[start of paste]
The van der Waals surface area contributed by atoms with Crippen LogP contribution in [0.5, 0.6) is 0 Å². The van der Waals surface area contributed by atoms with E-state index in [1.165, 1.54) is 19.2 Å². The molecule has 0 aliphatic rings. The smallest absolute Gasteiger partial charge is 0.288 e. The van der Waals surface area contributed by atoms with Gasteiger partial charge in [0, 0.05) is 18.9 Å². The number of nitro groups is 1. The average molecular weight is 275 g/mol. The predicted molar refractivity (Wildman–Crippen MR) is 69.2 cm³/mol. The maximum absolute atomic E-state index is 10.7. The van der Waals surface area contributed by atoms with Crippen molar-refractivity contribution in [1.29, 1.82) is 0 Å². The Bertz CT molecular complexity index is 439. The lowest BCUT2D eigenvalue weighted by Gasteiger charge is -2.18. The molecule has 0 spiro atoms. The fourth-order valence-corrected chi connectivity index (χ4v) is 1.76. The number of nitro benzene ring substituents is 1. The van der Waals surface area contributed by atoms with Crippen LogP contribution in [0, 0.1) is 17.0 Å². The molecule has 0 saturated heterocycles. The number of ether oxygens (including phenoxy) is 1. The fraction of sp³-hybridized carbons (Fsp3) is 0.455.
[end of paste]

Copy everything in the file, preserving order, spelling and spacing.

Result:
The van der Waals surface area contributed by atoms with Crippen LogP contribution in [0.5, 0.6) is 0 Å². The van der Waals surface area contributed by atoms with E-state index in [1.165, 1.54) is 19.2 Å². The molecule has 0 aliphatic rings. The smallest absolute Gasteiger partial charge is 0.288 e. The van der Waals surface area contributed by atoms with Gasteiger partial charge in [0, 0.05) is 18.9 Å². The number of nitro groups is 1. The average molecular weight is 275 g/mol. The predicted molar refractivity (Wildman–Crippen MR) is 69.2 cm³/mol. The maximum absolute atomic E-state index is 10.7. The van der Waals surface area contributed by atoms with Crippen molar-refractivity contribution in [1.29, 1.82) is 0 Å². The Bertz CT molecular complexity index is 439. The lowest BCUT2D eigenvalue weighted by Gasteiger charge is -2.18. The molecule has 0 spiro atoms. The fourth-order valence-corrected chi connectivity index (χ4v) is 1.76. The number of nitro benzene ring substituents is 1. The van der Waals surface area contributed by atoms with Crippen LogP contribution in [0, 0.1) is 17.0 Å². The molecule has 0 saturated heterocycles. The number of ether oxygens (including phenoxy) is 1. The fraction of sp³-hybridized carbons (Fsp3) is 0.455.